Working Paper | 2014

Do Prices Determine Vertical Integration?*

by Laura Alfaro, Paola Conconi, Harald Fadinger and Andrew F. Newman

Abstract

What is the relationship between product prices and vertical integration? While the literature has focused on how integration affects prices, this paper provides evidence that prices can affect integration. Many theories in organizational economics and industrial organization posit that integration, while costly, increases productivity. It follows from firms' maximizing behavior that higher prices induce more integration. The reason is that at low prices, increases in revenue resulting from enhanced productivity are too small to justify the cost, whereas at high prices the revenue benefit exceeds the cost. Trade policy provides a source of exogenous price variation to assess the validity of this prediction: higher tariffs should lead to higher prices and therefore to more integration. We construct firm level indices of vertical integration for a large set of countries and industries and exploit cross-section and time-series variation in import tariffs to examine their impact on firm boundaries. Our empirical results provide strong support for the view that output prices are a key determinant of vertical integration.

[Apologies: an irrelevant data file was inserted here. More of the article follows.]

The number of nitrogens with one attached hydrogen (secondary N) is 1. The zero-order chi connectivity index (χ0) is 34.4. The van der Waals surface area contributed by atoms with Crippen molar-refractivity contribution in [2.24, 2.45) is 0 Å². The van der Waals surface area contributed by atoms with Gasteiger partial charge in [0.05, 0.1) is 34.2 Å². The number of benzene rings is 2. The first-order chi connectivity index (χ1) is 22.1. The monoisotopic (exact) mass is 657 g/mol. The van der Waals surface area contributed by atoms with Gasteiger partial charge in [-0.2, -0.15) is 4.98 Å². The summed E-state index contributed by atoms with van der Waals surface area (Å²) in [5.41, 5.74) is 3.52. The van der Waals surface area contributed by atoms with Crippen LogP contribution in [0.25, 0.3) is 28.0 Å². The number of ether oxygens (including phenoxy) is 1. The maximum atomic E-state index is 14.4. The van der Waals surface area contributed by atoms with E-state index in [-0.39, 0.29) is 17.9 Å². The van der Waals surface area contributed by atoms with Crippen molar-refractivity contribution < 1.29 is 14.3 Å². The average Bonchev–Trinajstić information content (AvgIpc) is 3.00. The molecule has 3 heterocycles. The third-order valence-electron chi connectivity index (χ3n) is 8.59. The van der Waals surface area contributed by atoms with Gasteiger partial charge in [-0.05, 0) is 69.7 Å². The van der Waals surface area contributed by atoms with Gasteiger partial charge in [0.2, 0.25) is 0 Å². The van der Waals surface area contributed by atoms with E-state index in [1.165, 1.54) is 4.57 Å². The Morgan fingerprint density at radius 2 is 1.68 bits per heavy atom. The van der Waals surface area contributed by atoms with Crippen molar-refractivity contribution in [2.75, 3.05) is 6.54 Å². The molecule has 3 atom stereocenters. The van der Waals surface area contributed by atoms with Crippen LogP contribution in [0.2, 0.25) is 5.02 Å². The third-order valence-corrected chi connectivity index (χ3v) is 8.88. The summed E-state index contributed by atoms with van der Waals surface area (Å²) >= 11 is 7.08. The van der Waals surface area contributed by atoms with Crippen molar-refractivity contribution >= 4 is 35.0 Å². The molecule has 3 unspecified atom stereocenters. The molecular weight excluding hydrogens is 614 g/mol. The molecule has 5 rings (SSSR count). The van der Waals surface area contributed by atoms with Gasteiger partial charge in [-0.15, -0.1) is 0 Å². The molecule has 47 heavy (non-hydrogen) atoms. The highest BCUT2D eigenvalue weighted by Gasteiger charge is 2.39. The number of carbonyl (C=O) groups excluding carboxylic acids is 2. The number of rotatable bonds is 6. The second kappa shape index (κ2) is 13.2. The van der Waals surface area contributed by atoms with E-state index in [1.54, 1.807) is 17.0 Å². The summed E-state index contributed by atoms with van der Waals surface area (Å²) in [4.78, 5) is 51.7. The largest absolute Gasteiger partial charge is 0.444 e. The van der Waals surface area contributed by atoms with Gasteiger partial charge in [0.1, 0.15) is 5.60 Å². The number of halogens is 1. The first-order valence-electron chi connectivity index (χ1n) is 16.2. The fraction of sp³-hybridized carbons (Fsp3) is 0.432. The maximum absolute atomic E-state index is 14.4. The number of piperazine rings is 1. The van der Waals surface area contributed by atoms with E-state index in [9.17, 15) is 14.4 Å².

Keywords: Trade; Policy; Ownership; Business and Government Relations; Vertical Integration; Boundaries;

Citation:

Alfaro, Laura, Paola Conconi, Harald Fadinger, and Andrew F. Newman. "Do Prices Determine Vertical Integration?*." Working Paper, February 2014. (Revised November 2013. Previous version available as NBER Working Paper 16118 and CEPR Discussion Paper 7899.)